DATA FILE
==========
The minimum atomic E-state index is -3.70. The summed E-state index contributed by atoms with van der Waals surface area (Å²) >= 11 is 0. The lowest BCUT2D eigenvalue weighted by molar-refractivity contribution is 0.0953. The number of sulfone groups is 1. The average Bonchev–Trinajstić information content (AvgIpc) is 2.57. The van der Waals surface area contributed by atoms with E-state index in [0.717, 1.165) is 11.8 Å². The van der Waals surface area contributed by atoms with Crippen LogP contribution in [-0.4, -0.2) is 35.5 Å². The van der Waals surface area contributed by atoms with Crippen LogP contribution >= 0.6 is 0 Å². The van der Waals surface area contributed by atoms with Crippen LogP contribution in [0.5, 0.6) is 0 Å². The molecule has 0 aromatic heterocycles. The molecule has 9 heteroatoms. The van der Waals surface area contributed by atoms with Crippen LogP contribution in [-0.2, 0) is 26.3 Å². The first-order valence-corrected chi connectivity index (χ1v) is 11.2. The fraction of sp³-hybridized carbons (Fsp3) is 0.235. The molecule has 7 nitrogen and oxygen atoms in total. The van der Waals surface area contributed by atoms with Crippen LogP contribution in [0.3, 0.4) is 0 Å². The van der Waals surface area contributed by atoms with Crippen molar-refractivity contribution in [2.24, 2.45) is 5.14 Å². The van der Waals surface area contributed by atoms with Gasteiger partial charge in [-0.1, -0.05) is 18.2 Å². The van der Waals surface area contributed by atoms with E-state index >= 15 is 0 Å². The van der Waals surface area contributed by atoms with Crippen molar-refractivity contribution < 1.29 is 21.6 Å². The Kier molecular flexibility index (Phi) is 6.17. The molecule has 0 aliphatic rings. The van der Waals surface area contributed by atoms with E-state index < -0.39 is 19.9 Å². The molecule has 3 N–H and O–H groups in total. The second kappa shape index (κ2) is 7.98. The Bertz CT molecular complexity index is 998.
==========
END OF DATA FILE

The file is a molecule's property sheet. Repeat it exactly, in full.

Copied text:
The minimum atomic E-state index is -3.70. The summed E-state index contributed by atoms with van der Waals surface area (Å²) >= 11 is 0. The lowest BCUT2D eigenvalue weighted by molar-refractivity contribution is 0.0953. The number of sulfone groups is 1. The average Bonchev–Trinajstić information content (AvgIpc) is 2.57. The van der Waals surface area contributed by atoms with E-state index in [0.717, 1.165) is 11.8 Å². The van der Waals surface area contributed by atoms with Crippen LogP contribution in [-0.4, -0.2) is 35.5 Å². The van der Waals surface area contributed by atoms with Crippen LogP contribution >= 0.6 is 0 Å². The van der Waals surface area contributed by atoms with Crippen LogP contribution in [0.5, 0.6) is 0 Å². The molecule has 0 aromatic heterocycles. The molecule has 9 heteroatoms. The van der Waals surface area contributed by atoms with Crippen LogP contribution in [-0.2, 0) is 26.3 Å². The first-order valence-corrected chi connectivity index (χ1v) is 11.2. The fraction of sp³-hybridized carbons (Fsp3) is 0.235. The molecule has 7 nitrogen and oxygen atoms in total. The van der Waals surface area contributed by atoms with Crippen LogP contribution in [0.3, 0.4) is 0 Å². The van der Waals surface area contributed by atoms with Crippen molar-refractivity contribution in [2.24, 2.45) is 5.14 Å². The van der Waals surface area contributed by atoms with Gasteiger partial charge in [-0.1, -0.05) is 18.2 Å². The van der Waals surface area contributed by atoms with E-state index >= 15 is 0 Å². The van der Waals surface area contributed by atoms with Crippen molar-refractivity contribution < 1.29 is 21.6 Å². The Kier molecular flexibility index (Phi) is 6.17. The molecule has 0 aliphatic rings. The van der Waals surface area contributed by atoms with E-state index < -0.39 is 19.9 Å². The molecule has 3 N–H and O–H groups in total. The second kappa shape index (κ2) is 7.98. The Bertz CT molecular complexity index is 998.